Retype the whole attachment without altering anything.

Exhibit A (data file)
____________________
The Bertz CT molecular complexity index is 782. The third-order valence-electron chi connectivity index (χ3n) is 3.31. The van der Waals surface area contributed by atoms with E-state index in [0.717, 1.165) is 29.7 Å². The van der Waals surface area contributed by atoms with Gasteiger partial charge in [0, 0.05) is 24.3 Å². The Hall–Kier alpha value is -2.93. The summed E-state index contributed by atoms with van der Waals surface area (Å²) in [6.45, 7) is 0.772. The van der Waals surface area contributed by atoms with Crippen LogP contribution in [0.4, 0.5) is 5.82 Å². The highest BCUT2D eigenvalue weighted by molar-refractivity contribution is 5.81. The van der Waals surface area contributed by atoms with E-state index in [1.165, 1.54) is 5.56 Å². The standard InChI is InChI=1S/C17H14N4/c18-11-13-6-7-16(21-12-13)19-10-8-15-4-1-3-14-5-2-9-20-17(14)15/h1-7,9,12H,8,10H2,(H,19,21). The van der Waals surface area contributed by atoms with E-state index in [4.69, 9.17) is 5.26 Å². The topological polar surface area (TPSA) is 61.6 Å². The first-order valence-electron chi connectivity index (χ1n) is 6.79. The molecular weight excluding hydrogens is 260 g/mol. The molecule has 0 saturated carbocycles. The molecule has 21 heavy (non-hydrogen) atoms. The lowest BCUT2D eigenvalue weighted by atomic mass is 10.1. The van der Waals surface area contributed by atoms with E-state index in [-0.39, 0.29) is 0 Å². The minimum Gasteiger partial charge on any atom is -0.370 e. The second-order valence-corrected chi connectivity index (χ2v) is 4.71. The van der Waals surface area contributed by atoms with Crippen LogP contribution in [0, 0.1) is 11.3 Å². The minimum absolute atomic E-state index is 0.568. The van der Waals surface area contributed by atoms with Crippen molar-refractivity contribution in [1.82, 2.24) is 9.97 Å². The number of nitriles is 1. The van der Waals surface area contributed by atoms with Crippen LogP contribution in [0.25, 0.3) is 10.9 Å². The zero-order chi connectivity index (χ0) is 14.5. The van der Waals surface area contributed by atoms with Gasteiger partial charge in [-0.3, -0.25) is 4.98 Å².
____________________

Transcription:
The Bertz CT molecular complexity index is 782. The third-order valence-electron chi connectivity index (χ3n) is 3.31. The van der Waals surface area contributed by atoms with E-state index in [0.717, 1.165) is 29.7 Å². The van der Waals surface area contributed by atoms with Gasteiger partial charge in [0, 0.05) is 24.3 Å². The Hall–Kier alpha value is -2.93. The summed E-state index contributed by atoms with van der Waals surface area (Å²) in [6.45, 7) is 0.772. The van der Waals surface area contributed by atoms with Crippen LogP contribution in [0.4, 0.5) is 5.82 Å². The highest BCUT2D eigenvalue weighted by molar-refractivity contribution is 5.81. The van der Waals surface area contributed by atoms with E-state index in [1.165, 1.54) is 5.56 Å². The standard InChI is InChI=1S/C17H14N4/c18-11-13-6-7-16(21-12-13)19-10-8-15-4-1-3-14-5-2-9-20-17(14)15/h1-7,9,12H,8,10H2,(H,19,21). The van der Waals surface area contributed by atoms with E-state index in [4.69, 9.17) is 5.26 Å². The topological polar surface area (TPSA) is 61.6 Å². The first-order valence-electron chi connectivity index (χ1n) is 6.79. The molecular weight excluding hydrogens is 260 g/mol. The molecule has 0 saturated carbocycles. The molecule has 21 heavy (non-hydrogen) atoms. The lowest BCUT2D eigenvalue weighted by atomic mass is 10.1. The van der Waals surface area contributed by atoms with E-state index in [-0.39, 0.29) is 0 Å². The minimum Gasteiger partial charge on any atom is -0.370 e. The second-order valence-corrected chi connectivity index (χ2v) is 4.71. The van der Waals surface area contributed by atoms with Crippen LogP contribution in [0, 0.1) is 11.3 Å². The minimum absolute atomic E-state index is 0.568. The van der Waals surface area contributed by atoms with Crippen molar-refractivity contribution in [1.82, 2.24) is 9.97 Å². The number of nitriles is 1. The van der Waals surface area contributed by atoms with Crippen LogP contribution in [0.25, 0.3) is 10.9 Å². The zero-order chi connectivity index (χ0) is 14.5. The van der Waals surface area contributed by atoms with Gasteiger partial charge in [-0.3, -0.25) is 4.98 Å².